A review of Naming Nature: The Clash Between Instinct and Science, by Carol Kaesuk Yoon. Yoon argues that by turning the task of “naming nature” over to scientists, we have become disconnected from the living world; the remedy, she says, is for us to reconnect with the instinctive perspective on the order of nature that we were born with
A review of The Calculus of Friendship: What a Teacher and a Student Learned about Life While Corresponding about Math, by Steven Strogatz. A shared love of calculus keeps a teacher and student in touch for decades
A review of Living at Micro Scale: The Unexpected Physics of Being Small, by David B. Dusenbery. Dusenbery does a nice job of explaining the physical constraints under which microorganisms must accomplish such tasks as locomotion and feeding
A review of Those Fascinating Numbers, by Jean-Marie De Koninck. What makes a number interesting?
A review of Plastic Fantastic: How the Biggest Fraud in Physics Shook the Scientific World, by Eugenie Samuel Reich. Reich's exploration of the scientific frauds perpetrated by Jan Hendrik Schön, a researcher at Bell Laboratories, is impressive and sobering, says Kaiser
A review of Sexual Coercion in Primates and Humans: An Evolutionary Perspective on Male Aggression Against Females, edited by Martin N. Muller and Richard W. Wrangham. “Sexually coercive males are not just attempting to have sex with particular females,” says Stanford; “they’re trying to control female sexuality in general”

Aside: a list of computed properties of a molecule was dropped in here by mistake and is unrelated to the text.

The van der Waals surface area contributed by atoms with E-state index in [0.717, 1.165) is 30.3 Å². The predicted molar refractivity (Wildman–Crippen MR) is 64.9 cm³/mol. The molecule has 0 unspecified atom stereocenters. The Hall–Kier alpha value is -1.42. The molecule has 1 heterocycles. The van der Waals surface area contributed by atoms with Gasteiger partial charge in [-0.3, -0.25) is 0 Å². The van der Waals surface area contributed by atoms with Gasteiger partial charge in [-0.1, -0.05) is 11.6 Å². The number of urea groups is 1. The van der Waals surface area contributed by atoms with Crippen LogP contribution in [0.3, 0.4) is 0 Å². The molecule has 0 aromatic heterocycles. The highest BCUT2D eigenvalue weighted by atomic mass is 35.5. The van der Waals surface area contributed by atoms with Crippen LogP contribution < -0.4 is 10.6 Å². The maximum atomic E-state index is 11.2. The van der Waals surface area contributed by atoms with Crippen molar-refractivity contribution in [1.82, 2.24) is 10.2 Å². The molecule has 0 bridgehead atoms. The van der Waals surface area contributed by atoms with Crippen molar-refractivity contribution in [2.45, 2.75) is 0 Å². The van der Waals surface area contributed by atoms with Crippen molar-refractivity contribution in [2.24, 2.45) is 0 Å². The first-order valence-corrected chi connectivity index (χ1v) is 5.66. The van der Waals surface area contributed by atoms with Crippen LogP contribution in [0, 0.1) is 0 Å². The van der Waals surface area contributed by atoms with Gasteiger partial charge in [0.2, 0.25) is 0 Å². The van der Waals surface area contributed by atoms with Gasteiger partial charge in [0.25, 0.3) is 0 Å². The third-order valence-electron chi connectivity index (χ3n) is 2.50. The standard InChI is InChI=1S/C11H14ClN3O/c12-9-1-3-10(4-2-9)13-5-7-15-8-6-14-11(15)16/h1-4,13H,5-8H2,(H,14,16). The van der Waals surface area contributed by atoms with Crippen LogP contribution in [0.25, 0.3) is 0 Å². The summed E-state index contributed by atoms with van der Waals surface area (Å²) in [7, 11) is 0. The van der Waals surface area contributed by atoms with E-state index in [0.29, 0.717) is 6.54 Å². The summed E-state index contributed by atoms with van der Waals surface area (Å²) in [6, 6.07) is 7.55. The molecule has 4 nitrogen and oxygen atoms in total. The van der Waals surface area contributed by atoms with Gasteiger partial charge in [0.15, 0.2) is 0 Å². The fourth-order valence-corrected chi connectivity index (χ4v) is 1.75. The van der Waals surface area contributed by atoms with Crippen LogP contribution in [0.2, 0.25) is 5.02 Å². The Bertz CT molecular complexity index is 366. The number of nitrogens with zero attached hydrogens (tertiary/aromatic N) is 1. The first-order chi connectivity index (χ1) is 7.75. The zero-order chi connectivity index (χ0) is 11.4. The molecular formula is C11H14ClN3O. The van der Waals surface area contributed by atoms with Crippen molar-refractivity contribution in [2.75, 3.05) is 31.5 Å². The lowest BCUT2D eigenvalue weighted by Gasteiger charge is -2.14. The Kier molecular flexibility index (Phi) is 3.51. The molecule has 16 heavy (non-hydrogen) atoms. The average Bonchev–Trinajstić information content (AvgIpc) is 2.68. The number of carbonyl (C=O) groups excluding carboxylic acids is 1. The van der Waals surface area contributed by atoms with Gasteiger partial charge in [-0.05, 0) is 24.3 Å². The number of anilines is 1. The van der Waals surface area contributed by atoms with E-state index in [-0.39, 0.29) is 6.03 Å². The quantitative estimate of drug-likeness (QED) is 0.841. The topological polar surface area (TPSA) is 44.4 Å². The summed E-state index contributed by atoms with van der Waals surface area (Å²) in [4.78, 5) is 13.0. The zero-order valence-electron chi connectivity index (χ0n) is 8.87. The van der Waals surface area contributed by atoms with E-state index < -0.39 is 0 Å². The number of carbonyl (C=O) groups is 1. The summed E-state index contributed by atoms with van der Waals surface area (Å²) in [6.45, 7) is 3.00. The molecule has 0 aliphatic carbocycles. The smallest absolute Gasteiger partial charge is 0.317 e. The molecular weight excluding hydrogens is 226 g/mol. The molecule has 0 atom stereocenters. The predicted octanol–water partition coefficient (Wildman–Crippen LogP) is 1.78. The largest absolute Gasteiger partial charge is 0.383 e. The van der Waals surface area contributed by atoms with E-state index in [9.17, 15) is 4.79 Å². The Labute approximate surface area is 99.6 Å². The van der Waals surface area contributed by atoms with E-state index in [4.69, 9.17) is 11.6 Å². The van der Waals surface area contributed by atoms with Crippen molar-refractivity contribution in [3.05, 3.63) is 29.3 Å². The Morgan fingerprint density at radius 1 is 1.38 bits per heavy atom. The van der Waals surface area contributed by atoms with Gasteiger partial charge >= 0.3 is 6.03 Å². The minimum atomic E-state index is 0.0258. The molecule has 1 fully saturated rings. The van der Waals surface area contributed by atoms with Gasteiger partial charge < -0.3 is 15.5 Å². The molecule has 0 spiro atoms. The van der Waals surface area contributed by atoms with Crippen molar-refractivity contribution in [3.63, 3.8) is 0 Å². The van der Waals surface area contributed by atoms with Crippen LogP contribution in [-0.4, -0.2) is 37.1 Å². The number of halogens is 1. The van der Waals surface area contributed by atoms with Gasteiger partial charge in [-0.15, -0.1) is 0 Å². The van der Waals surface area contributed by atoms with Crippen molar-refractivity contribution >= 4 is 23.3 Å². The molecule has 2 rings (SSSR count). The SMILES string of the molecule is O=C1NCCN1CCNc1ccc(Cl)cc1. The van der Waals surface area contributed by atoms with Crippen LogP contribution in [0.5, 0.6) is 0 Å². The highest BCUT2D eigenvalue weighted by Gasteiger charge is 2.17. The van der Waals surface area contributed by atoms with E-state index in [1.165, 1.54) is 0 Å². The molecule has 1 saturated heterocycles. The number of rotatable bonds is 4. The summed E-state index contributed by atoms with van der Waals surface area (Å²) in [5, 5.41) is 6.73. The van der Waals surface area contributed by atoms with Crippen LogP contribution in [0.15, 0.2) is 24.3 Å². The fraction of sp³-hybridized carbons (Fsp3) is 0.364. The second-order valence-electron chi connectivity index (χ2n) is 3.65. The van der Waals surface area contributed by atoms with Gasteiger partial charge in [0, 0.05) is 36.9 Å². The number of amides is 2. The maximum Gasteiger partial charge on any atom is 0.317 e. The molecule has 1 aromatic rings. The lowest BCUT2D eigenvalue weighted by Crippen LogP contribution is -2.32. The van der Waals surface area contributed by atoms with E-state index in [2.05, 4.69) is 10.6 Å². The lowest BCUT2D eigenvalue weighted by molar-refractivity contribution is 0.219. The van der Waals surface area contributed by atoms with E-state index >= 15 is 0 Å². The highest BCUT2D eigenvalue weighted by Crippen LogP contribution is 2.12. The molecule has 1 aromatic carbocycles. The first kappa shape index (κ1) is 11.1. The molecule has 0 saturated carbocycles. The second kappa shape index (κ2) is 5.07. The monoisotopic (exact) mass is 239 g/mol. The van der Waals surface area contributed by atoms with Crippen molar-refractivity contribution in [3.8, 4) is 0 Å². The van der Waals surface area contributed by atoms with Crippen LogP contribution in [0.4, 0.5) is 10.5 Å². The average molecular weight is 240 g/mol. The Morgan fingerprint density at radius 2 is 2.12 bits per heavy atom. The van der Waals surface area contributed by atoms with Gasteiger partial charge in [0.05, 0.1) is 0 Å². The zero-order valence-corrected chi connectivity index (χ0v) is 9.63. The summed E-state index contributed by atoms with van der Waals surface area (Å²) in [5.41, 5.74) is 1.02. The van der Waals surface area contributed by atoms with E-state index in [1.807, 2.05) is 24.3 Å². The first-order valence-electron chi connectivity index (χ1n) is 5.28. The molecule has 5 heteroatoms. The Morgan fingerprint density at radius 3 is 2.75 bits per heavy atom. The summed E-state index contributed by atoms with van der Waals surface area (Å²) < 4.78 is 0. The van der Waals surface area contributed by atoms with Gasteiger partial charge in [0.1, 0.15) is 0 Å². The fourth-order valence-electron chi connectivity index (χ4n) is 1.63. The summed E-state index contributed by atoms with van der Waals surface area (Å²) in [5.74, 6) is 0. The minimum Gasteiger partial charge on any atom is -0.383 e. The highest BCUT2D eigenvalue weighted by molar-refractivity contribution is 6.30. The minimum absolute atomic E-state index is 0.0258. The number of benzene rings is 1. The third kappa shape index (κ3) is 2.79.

A review of The Strangest Man: The Hidden Life of Paul Dirac, Mystic of the Atom, by Graham Farmelo. In Farmelo’s hands, the story of Dirac’s contributions to modern theoretical physics is both gripping and illuminating, says Gordin; the author captures the beauty and ambition of Dirac’s view of physics and sorts through the mythology that has grown up around him as a result of the many anecdotes that circulate about his oddity
A review of The Myth of the Rational Market: A History of Risk, Reward, and Delusion on Wall Street, by Justin Fox. The theory of efficient markets in finance should be relegated to the Museum of Nice Tries, says Shalizi; he praises Fox’s book recounting its history, calling it “a model of what the popularization of social science can be, but too rarely is”
A review of Critical Transitions in Nature and Society, by Marten Scheffer. Like canoes, natural systems have tipping points, argues Scheffer; once a hard-to-recognize threshold is exceeded, runaway change can occur that is difficult to reverse—a relatively wet area can turn to desert, a heavily wooded area can become a savanna. Could the integrated study of complex systems give us the insight to predict and control such shifts?
Connect With Us:
An early peek at each new issue, with descriptions of feature articles, columns, and more. Issues contain links to everything in the latest issue's table of contents.News of book reviews published in American Scientist and around the web, as well as other noteworthy happenings in the world of science books.
To sign up for automatic emails of the American Scientist Update and Scientists' Nightstand issues, create an online profile, then sign up in the My AmSci area.
Receive notification when new content is posted from the entire website, or choose from the customized feeds available.
JSTOR, the online academic archive, contains complete back issues of American Scientist from 1913 (known then as the Sigma Xi Quarterly) through 2005.
The table of contents for each issue is freely available to all users; those with institutional access can read each complete issue.
View the full collection here.